RALEIGH, N.C. (WNCN) – Christmas carols and chainsaws are music to a tree farmer’s ears.
Those sounds could mean big business for workers trimming pre-cut Christmas trees for customers. It’s a better harmony than last year’s sound of poor sales.
“There is going to be a shortage for Christmas trees for the next four to five years, and then everything should start bouncing back after that,” explained Joshua Stetson of Howell Brothers Farm in Spartan.
Nationwide, the coniferous tree farmers haven’t yielded a good harvest, and that could impact the consumer’s wallet.
“Sadly, the trees are going to raise (in price) a little bit more because there is a high demand and low supply,” Stetson said.
The trees most customers grabbed at the North Carolina Farmers Market, Sunday ranged in price from $55 to $80. The farmers say they have plenty of trees for sale, but that isn’t the case in other parts of the state.
“The thing is they harvested a lot last year because they were worried they weren’t going to be able to get the trees this year, so they cut themselves short,” detailed Allen Cole with the Cole’s Farm out of Lansing.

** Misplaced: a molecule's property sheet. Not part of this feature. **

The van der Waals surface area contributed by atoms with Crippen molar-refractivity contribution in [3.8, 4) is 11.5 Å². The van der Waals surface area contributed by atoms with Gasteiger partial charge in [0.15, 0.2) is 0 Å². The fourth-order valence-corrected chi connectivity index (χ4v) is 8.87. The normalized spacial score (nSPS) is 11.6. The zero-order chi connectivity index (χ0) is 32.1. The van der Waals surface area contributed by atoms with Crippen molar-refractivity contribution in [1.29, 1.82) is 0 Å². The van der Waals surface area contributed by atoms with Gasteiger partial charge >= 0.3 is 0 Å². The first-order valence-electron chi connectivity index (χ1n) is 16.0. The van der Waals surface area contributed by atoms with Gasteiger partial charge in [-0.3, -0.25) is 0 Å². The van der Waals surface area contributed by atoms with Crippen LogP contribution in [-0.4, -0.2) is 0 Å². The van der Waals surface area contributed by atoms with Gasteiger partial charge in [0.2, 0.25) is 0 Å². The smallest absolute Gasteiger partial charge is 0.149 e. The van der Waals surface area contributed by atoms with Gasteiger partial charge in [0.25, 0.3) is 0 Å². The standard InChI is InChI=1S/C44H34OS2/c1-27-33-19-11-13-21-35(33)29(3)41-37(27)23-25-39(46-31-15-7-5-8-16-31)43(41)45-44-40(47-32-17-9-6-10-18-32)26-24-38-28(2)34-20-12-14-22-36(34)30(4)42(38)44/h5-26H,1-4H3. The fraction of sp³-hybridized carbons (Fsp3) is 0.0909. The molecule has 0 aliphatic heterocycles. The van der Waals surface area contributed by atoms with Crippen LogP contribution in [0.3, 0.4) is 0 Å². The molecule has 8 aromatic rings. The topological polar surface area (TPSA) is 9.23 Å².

The Party Rock wildfire from November 2016 prompted this issue and it’s the reason North Carolina Christmas trees will get more expensive in coming years.
The Cole’s Farm avoided a major impact, but now, the farmers are thinking about what customers will find the next time they shop with them.
Asked if he was concerned about the long-term effects, Cole answered, “Slightly. Yeah, I’m a little concerned. I try to do a good crop rotation, as far as keeping the trees planted as I harvest. It put a little hiccup, but it’s nothing to be concerned about. We can put our heads together and figure something out.”